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Over the last decade, more and more Swedish employers have become obliged to check jobseekers’ criminal records before
making their hiring decisions. The use of criminal records for mandatory checks of job candidates and staff outside areas
involving national security represents an entirely novel use of the criminal record database, marking a significant breach with
previous regulations regarding the database and creating a new potential for its utilization for surveillance purposes. Parallel to
this development, the number of enforced subject access requests in the country has increased dramatically. In this article, I
examine this ongoing function creep of the Swedish criminal record database and its direction and limits, based on the moral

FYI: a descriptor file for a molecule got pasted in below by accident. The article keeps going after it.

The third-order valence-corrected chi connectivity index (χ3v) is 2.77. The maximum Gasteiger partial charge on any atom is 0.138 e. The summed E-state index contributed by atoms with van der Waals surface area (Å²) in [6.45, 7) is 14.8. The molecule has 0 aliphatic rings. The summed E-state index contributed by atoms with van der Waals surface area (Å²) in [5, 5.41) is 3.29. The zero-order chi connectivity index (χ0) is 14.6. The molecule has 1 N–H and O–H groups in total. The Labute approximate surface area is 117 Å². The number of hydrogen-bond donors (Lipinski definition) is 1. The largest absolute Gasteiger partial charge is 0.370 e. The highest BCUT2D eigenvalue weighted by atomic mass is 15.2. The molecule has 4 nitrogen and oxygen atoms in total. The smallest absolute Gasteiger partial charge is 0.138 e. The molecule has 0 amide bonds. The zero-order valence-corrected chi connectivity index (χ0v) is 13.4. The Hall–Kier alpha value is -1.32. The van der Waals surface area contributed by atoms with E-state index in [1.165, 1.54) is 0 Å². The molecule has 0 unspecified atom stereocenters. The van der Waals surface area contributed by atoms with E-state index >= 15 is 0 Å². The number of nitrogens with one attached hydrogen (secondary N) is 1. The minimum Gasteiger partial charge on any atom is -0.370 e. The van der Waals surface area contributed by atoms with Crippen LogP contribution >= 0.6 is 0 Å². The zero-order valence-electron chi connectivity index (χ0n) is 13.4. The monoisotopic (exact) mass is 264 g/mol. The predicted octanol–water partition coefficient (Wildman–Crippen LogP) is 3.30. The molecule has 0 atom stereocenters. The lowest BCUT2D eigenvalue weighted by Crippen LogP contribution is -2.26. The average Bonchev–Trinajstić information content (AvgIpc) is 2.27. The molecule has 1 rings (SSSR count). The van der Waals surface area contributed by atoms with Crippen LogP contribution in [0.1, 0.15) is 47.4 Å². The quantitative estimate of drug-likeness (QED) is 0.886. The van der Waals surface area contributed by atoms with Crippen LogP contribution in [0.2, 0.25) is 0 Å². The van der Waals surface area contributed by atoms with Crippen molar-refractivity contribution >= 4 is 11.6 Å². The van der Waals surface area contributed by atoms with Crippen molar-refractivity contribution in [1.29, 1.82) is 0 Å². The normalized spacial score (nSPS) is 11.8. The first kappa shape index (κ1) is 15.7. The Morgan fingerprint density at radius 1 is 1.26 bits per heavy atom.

positions taken by the country’s government in connection with the new legislation enabling the creep. Newspaper articles
covering and commenting on two paedophile scandals that shook the country in the recent past are analysed to capture conflicting
values around the idea of a closer vetting of childcare workers, so as to better understand the moral positions adopted. The
ongoing function creep is studied in light of the ‘sociology of scandals’ to better understand what made it possible, and broken
into its constituent elements to see what it meant in practice, what the forces were that drove it further, and how far it has
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